How to Find My IRS Estimated Taxes Paid

Keep careful records for estimated taxes to avoid costly penalties.

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If you expect to owe more on your income taxes than you're having withheld from your paychecks, you may need to file quarterly estimated taxes. If you don't pay enough by each quarterly deadline, you can owe a penalty when you file your taxes. It's a good idea to keep a record of estimated tax payments, including how much you've paid and when you've paid it, and save any paper or electronic receipts you receive

Tip

If you lose track of how much you've paid and when, you can get this information through the Internal Revenue Service website.

Understanding the IRS Estimated Tax Payment Process

Generally you are required to pay your taxes throughout the year through a mix of withholdings from paychecks and other payments, and make quarterly estimated tax payments to cover any difference.

You are generally required to make estimated tax payments, if necessary, by four deadlines in the middle of April, June, September and January. The dates often fall on the 15th of each of those months, but they can shift later by a day or a few days due to weekends and holidays.

There are several ways to pay estimated tax payments. Traditionally, taxpayers used Form 1040-ES to make estimated tax payments, filling out the form to compute how much tax to pay and mailing it to the IRS with a check or money order for the amount due. That option is still available, but many taxpayers now prefer to pay digitally. However you pay, you'll generally want to write down how much you paid during the year and keep any documentation you receive of your payments. You'll need to know how much estimated tax you paid when you file your annual tax return.

There are several options for ways to make an IRS estimated tax payment digitally. You can use the IRS Direct Pay system to make a direct payment from a bank account. You can also use a separate system called the Electronic Federal Tax Payment System to make payments online or over the phone. You can also use third-party credit card processors to pay by credit or debit card, generally for a fee.

If you mail a check or money order to the IRS, it's often a good idea to send the payment via certified mail with a return receipt requested. That will give you a record that you mailed the payment before the IRS's mailing deadline. Additionally, if you receive a canceled check or bank statement confirming your payment, it's a good idea to hold on to that for your records.

If you pay online or by phone, you'll generally receive a confirmation number, which you should hold on to for your records. If you paid online, you may wish to print, save or screenshot any screens, emails or IRS payment receipts confirming your payment. If you pay by credit or debit card, you may wish to hold on to statements documenting your payment.

If there's any question about how much you paid, you can use any of those records to confirm that you made a payment. If you misplace your records, you can also get records from the IRS payment portal of how much you've paid in tax in this year and prior recent years. If you used the electronic system, you can access up to 16 months of records online or by calling customer service.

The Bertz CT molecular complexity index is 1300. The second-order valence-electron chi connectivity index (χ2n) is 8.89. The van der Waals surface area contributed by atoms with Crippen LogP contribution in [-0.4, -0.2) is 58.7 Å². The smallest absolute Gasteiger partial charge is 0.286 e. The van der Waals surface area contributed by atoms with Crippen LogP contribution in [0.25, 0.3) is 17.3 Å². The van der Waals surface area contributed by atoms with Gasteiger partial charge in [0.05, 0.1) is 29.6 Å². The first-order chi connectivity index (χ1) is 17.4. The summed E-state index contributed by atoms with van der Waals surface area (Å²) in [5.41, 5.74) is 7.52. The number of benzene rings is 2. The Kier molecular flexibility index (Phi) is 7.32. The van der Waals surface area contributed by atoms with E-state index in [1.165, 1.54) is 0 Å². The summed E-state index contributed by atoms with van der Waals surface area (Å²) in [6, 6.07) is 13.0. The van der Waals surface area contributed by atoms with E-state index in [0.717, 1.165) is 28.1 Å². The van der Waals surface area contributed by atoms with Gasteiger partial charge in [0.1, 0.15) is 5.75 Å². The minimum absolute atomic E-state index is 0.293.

Exceptions and Special Cases

You are generally only required to pay estimated tax in certain circumstances and to cover a certain amount of tax owed. Specifically, if your quarterly estimated tax payments and withholdings don't cover either 90 percent of the tax you must pay for the year, or 100 percent of your tax for the previous year, and you owe more than $1,000 to the IRS, you can be required to pay an additional penalty.

Many states with income tax also have estimated tax payment requirements, so check with your state's taxing authority if you're not sure if you are required to pay estimated tax there.

Payment Deadlines for 2017 and 2018

For the 2018 tax year, estimated tax payments are due by April 17, 2018; June 15,2018; Sept. 17, 2018 and Jan. 15, 2019. You can pay early and even pay multiple times throughout a quarter, but if you don't pay enough by the deadline, you may face a penalty.

For the 2017 tax year, estimated tax payments are due by April 18, 2017; June 15, 2017; Sept. 15, 2017 and Jan. 16, 2018.

Items you will need

  • Copies of 1040-ES payment vouchers
  • Social Security Number
  • Check register

Tip

  • Sign up for the Electronic Federal Tax Payment System for a free and easy way to schedule future payments and have easy access to payment activity.
  • Always print copies of Form 1040-ES when you mail a check payment, and file with your other tax receipts for the year so the information will be easily accessible when filing your tax return.

Warning

  • The IRS penalizes taxpayers who underpay estimated tax payments. You need to pay 90 percent of your current year tax, or an amount equal to 100 percent of the previous year's tax, through timely estimated payments. File Form 2210 to determine whether you owe a penalty and how to calculate it.

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About the Author

Steven Melendez is an independent journalist with a background in technology and business. He has written for a variety of business publications including Fast Company, the Wall Street Journal, Innovation Leader and Ad Age. He was awarded the Knight Foundation scholarship to Northwestern University's Medill School of Journalism.


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